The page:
Robert’s Egypt & Nubia and The Holy Land

David Roberts (1796 – 1864) was a Scottish artist famous for being among the first European artists to sketch many of the archaeological sites throughout Egypt and Palestine. In some cases he was the first Westerner permitted access inside mosques and other holy sites. Aided by a camera lucida (light box), he traveled extensively, sketching and painting temples, monuments, landscapes and cities. Upon his return to England, Roberts worked with the lithographer Louis Haghe to produce the entire set of 248 lithographic plates. F.G. Moon published the lavish elephant folio series edition at an enormous cost, and the book is world famous and enormously influential both because of Robert’s detailed architectural renderings in an age before photography, as well as for the quality of its stone lithographs. Although images are readily available online, it is truly a treat to view the actual books (housed in special collections).

Egypt & Nubia: From Drawings Made on the Spot by David Roberts; with historical descriptions by William Brockedon; lithographed by Louis Haghe

The Holy Land : Syria, Idumea, Arabia, Egypt & Nubia / from drawings made on the spot by David Roberts ; with historical descriptions by George Croly ; lithographed by Louis Haghe.

For further reading, see this discussion on Roberts and his travels and influence, or this travel blog which shows the scenes Roberts depicted side by side with present day photographs.

-posted by Ariel B.


Spring … on your prey!

Celebrating the arrival of spring with a sampling from ABC d’Art: Croquis d’Animaux et Lettres Ornées, by Miarko (pseudonym of Edmond Bouchard), with pochoirs by Jean Saudé. This is an unusual collection of pochoir prints, published in Paris around 1920 in which the letters of the alphabet are embellished with dynamic predator-prey compositions. Click images for enlarged view.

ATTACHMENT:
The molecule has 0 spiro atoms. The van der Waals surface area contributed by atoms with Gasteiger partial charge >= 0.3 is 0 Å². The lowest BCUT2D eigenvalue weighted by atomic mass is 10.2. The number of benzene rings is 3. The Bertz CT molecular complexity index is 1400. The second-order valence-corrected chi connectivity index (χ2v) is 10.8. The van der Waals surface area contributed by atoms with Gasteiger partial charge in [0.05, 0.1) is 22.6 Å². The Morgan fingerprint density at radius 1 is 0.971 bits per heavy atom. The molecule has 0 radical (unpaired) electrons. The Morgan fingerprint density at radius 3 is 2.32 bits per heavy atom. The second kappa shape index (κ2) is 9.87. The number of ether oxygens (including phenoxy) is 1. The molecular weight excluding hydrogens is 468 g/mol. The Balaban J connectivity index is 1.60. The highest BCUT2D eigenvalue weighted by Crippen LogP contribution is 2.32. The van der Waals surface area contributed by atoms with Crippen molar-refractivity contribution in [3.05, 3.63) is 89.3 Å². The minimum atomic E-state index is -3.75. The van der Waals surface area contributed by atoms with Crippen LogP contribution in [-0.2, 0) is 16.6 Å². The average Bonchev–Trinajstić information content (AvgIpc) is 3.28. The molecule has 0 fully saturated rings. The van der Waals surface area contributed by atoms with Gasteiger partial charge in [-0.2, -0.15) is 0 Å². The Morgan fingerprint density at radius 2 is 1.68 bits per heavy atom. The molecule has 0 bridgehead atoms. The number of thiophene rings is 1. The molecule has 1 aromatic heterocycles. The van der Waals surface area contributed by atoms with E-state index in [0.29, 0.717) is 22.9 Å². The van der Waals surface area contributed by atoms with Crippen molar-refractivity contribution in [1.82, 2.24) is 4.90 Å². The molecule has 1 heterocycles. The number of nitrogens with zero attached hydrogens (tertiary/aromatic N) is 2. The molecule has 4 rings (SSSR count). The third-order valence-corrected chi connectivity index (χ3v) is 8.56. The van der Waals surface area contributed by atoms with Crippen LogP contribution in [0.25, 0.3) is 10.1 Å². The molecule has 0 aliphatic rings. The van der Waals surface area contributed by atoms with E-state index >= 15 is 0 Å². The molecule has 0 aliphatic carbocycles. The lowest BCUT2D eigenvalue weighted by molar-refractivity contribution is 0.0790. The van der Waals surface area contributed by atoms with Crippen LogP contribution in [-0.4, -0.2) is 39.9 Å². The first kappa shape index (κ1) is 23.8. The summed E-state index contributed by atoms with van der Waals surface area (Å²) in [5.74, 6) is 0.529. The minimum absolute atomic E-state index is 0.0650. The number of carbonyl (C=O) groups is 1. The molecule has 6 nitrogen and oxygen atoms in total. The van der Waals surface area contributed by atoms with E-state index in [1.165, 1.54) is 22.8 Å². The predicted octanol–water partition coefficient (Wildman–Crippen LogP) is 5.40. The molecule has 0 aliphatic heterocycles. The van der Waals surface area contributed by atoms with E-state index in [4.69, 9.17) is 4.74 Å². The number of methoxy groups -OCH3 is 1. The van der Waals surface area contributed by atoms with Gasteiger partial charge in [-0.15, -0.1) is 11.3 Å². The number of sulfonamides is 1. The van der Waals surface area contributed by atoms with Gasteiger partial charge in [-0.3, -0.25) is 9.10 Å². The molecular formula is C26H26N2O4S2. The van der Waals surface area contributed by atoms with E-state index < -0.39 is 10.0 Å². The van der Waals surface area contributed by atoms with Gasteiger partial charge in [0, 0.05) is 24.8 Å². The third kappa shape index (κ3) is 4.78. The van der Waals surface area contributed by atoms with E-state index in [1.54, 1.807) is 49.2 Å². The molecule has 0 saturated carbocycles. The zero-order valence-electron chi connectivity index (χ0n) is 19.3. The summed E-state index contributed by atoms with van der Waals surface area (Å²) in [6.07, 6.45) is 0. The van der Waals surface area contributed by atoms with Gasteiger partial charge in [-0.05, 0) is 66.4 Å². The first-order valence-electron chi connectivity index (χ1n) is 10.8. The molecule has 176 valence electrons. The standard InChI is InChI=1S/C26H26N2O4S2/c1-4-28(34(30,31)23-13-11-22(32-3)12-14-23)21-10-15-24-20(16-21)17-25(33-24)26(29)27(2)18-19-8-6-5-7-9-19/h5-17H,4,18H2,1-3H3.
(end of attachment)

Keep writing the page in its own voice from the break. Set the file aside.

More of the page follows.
-posted by Ariel B.

Geographies: New England Book Work

Currently on display in the Fleet Library is a traveling exhibition organized by the New England Chapter of the Guild of Book Workers. We are delighted to showcase these works featuring the talents of regional book workers. The exhibit runs through May 31st, 2014.

Spring Tides, by Julie Stackpole

Wildflowers Around Tufts Pond, by Penelope Hall

From the NEGBW press release:
“This exhibition displays a wide range of work from our chapter members, who come from all the New England states and beyond. Members were asked to submit work on the exhibition’s theme of New England, with entrants interpreting that theme as they wished. Works range from historic to modern, and include those with a broad view of the New England region to ones with a closer look at flora, fauna, or other facets of these six states. The 26 works in this exhibition span a range of contemporary book work— fine and design bindings, traditional and creative bookbinding, artist books and calligraphic manuscripts, and incorporate a variety of materials and production methods. Some members have created both the content and structure, while others have used an existing text as the basis for their work. There are pieces bound by members with long experience in the field, as well as books bound by students currently studying within a bookbinding program or on their own. From either end of the spectrum these books show a rich selection of creative bookwork from our members, and we are delighted to exhibit them in all the New England states.”